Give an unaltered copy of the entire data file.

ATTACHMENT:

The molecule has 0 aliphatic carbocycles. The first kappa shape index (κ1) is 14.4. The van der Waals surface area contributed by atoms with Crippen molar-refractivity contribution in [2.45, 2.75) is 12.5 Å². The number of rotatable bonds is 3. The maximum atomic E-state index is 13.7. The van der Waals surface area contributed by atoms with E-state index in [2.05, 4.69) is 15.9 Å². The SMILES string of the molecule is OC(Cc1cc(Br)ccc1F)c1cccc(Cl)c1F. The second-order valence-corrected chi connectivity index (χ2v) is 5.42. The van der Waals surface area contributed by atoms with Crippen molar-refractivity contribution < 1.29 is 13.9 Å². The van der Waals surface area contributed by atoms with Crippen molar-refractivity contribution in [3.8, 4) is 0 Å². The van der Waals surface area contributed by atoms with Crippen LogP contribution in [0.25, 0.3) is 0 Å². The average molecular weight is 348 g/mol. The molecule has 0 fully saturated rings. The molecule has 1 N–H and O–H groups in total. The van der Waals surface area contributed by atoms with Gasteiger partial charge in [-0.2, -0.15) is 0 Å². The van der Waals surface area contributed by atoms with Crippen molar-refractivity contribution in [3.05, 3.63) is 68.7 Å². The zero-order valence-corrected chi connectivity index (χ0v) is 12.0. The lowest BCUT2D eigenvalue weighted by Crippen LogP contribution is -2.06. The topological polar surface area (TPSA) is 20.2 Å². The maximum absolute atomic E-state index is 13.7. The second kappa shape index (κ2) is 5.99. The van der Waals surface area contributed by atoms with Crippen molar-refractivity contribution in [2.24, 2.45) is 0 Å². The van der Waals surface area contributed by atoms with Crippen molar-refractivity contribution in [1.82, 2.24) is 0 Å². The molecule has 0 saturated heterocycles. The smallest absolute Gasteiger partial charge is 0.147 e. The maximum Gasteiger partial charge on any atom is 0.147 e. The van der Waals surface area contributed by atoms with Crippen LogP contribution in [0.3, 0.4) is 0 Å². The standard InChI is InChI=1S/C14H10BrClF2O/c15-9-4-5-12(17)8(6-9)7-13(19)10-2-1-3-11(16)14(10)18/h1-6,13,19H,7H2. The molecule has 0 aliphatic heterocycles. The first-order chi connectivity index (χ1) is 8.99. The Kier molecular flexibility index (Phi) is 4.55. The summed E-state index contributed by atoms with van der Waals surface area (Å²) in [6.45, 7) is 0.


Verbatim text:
The molecule has 0 aliphatic carbocycles. The first kappa shape index (κ1) is 14.4. The van der Waals surface area contributed by atoms with Crippen molar-refractivity contribution in [2.45, 2.75) is 12.5 Å². The number of rotatable bonds is 3. The maximum atomic E-state index is 13.7. The van der Waals surface area contributed by atoms with E-state index in [2.05, 4.69) is 15.9 Å². The SMILES string of the molecule is OC(Cc1cc(Br)ccc1F)c1cccc(Cl)c1F. The second-order valence-corrected chi connectivity index (χ2v) is 5.42. The van der Waals surface area contributed by atoms with Crippen molar-refractivity contribution < 1.29 is 13.9 Å². The van der Waals surface area contributed by atoms with Crippen molar-refractivity contribution in [3.8, 4) is 0 Å². The van der Waals surface area contributed by atoms with Crippen LogP contribution in [0.25, 0.3) is 0 Å². The average molecular weight is 348 g/mol. The molecule has 0 fully saturated rings. The molecule has 1 N–H and O–H groups in total. The van der Waals surface area contributed by atoms with Gasteiger partial charge in [-0.2, -0.15) is 0 Å². The van der Waals surface area contributed by atoms with Crippen molar-refractivity contribution in [3.05, 3.63) is 68.7 Å². The zero-order valence-corrected chi connectivity index (χ0v) is 12.0. The lowest BCUT2D eigenvalue weighted by Crippen LogP contribution is -2.06. The topological polar surface area (TPSA) is 20.2 Å². The maximum absolute atomic E-state index is 13.7. The second kappa shape index (κ2) is 5.99. The van der Waals surface area contributed by atoms with Crippen molar-refractivity contribution in [2.24, 2.45) is 0 Å². The van der Waals surface area contributed by atoms with Crippen molar-refractivity contribution in [1.82, 2.24) is 0 Å². The molecule has 0 saturated heterocycles. The smallest absolute Gasteiger partial charge is 0.147 e. The maximum Gasteiger partial charge on any atom is 0.147 e. The van der Waals surface area contributed by atoms with Crippen LogP contribution in [0.3, 0.4) is 0 Å². The standard InChI is InChI=1S/C14H10BrClF2O/c15-9-4-5-12(17)8(6-9)7-13(19)10-2-1-3-11(16)14(10)18/h1-6,13,19H,7H2. The molecule has 0 aliphatic heterocycles. The first-order chi connectivity index (χ1) is 8.99. The Kier molecular flexibility index (Phi) is 4.55. The summed E-state index contributed by atoms with van der Waals surface area (Å²) in [6.45, 7) is 0.